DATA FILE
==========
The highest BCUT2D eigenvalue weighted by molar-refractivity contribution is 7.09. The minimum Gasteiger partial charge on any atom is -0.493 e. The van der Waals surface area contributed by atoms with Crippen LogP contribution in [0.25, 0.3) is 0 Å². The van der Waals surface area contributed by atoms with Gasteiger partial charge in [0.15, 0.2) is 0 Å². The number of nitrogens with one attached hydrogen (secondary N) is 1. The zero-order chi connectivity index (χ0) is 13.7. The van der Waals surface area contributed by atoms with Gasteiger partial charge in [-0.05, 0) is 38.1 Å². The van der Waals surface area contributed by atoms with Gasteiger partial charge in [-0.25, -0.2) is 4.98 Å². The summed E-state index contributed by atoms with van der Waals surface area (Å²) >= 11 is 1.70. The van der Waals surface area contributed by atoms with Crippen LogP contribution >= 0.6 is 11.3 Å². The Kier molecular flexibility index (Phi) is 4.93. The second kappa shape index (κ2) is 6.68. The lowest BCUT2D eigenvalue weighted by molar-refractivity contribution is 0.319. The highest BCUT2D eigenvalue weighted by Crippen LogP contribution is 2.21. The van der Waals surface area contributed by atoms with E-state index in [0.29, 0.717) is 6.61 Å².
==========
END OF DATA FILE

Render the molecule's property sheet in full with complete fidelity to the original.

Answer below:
The highest BCUT2D eigenvalue weighted by molar-refractivity contribution is 7.09. The minimum Gasteiger partial charge on any atom is -0.493 e. The van der Waals surface area contributed by atoms with Crippen LogP contribution in [0.25, 0.3) is 0 Å². The van der Waals surface area contributed by atoms with Gasteiger partial charge in [0.15, 0.2) is 0 Å². The number of nitrogens with one attached hydrogen (secondary N) is 1. The zero-order chi connectivity index (χ0) is 13.7. The van der Waals surface area contributed by atoms with Gasteiger partial charge in [-0.05, 0) is 38.1 Å². The van der Waals surface area contributed by atoms with Gasteiger partial charge in [-0.25, -0.2) is 4.98 Å². The summed E-state index contributed by atoms with van der Waals surface area (Å²) >= 11 is 1.70. The van der Waals surface area contributed by atoms with Crippen LogP contribution >= 0.6 is 11.3 Å². The Kier molecular flexibility index (Phi) is 4.93. The second kappa shape index (κ2) is 6.68. The lowest BCUT2D eigenvalue weighted by molar-refractivity contribution is 0.319. The highest BCUT2D eigenvalue weighted by Crippen LogP contribution is 2.21. The van der Waals surface area contributed by atoms with E-state index in [0.29, 0.717) is 6.61 Å².